Whether you are an introvert, extrovert, ambivert, or anything but a recluse or hermit, you typically interact with people in person and/or online. It’s usually called networking!
When meeting people in person for the first time at a business-related meeting or networking event, a typical question is “What do you do?” as in “What do you do for a living?”
After each person takes a turn, you exchange business cards and start the process all over again with someone new with your identity pinned to a job. This question is problematic if you don’t have a job, are underemployed, or you hate your job and plan to be part of The Great Resignation.
Some people may decide to meet again “for coffee” to discuss their synergies, and others will not. It’s now been 20 months since we experienced that life as the norm, but we have all adjusted somehow.
However, life is still not back to normal, by any means. Still, if we want to engage in introductions with new people, we can ask some alternative questions. Questions suggested by David Burkus in his Harvard Business Review article are in 8 Questions to Ask Someone Other Than “What Do You Do?”
- What excites you right now?
- What are you looking forward to?
- What’s the best thing that happened to you this year?
- Where did you grow up?
- What do you do for fun?
- Who is your favorite superstar?
- Is there a charitable cause you support?
- What’s the most important thing I should know about you?
In an article in Buffer by Courtney Seiter, she takes this concept further in 27 Questions to Ask Instead of “What Do You Do?” Read the article to get the list of 27 questions.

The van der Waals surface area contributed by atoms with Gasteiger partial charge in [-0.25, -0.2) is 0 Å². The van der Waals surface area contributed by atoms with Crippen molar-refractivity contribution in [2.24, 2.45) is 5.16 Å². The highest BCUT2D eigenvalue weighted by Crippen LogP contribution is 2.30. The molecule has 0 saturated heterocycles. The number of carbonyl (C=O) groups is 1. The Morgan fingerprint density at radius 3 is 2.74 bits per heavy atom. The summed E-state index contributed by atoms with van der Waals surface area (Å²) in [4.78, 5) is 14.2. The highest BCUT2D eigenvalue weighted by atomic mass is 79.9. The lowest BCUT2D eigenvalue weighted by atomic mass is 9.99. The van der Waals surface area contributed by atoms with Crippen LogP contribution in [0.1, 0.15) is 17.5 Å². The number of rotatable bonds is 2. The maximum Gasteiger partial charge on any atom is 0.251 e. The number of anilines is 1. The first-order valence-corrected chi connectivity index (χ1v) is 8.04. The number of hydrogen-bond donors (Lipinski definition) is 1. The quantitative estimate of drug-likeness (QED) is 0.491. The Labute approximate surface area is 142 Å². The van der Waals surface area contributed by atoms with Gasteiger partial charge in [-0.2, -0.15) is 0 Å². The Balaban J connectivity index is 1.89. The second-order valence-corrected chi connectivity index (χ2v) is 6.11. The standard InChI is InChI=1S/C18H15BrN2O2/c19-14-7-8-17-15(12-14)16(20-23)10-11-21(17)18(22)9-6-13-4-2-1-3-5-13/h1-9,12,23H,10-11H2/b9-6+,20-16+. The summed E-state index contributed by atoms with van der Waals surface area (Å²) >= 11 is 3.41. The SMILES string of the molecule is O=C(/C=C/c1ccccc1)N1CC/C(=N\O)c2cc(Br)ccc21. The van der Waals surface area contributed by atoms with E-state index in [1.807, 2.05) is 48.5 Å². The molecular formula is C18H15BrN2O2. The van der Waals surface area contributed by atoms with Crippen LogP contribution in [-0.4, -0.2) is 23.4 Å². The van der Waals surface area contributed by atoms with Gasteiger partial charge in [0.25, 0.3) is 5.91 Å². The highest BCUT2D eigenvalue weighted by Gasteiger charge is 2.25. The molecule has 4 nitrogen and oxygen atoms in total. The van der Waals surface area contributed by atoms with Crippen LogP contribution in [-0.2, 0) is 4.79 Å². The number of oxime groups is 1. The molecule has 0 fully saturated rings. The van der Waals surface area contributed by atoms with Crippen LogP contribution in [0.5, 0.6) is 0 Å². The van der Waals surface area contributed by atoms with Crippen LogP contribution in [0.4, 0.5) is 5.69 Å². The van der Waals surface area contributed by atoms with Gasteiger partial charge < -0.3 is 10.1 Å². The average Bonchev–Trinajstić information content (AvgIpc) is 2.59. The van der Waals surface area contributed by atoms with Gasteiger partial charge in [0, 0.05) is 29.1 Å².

If someone says, “Tell me about yourself,” you can respond in a variety of ways with your passion(s), a quote, your philosophy, a funny response, a starter with “I can sum myself up in six words…” or “people who know me best, say that I am …”.
These conversation starters can also be used online for virtual coffees and networking meetings. Aside from verbal introductions, there are other mediums that can be used for introductions and re-introductions.
Introduction on a One-Pager:
In the job seeker world, individuals use a one-pager to introduce themselves, and these are sometimes called a handbill, marketing page, networking page, or something similar. They have target companies listed on them so people can attempt to network their way to their next job. These documents can be printed for in-person meetings or shared digitally for online meetings.
Explanation and example of a one-pager on the FAQ page
Lynne Williams One Pager Created in Word and Saved as a PDF posted on LinkedIn
Introduction on Padlet:
In a couple of my 2020 doctoral classes, my assignment was to introduce myself using Padlet. Although these Padlets need to be updated, perhaps this platform might spark some ideas. (Yes, I know these are very busy, but I had to meet the requirements for my assignments.)
Introduction Video Resume (created by Joe Monzo):
A recent initiative on LinkedIn started by John Espirian is to re-introduce yourself to the LinkedIn community. Followers of this initiative use some standard verbiage starting with “Reset the LinkedIn Room” and hashtag #ResetTheLinkedInRoom to tell people WHO you are, WHAT you do, and WHY people should connect or follow you.
A couple of video examples of re-introductions include:
A carousel example of a re-introduction includes:
As you can see, there are many mediums to introduce or re-introduce yourself, and these are not the only ways to accomplish this task. Have fun and be creative, letting your network know more about you, or about you … again!
Missed the previous article How to Organize Your Job Search & LinkedIn Connections? Read it here.
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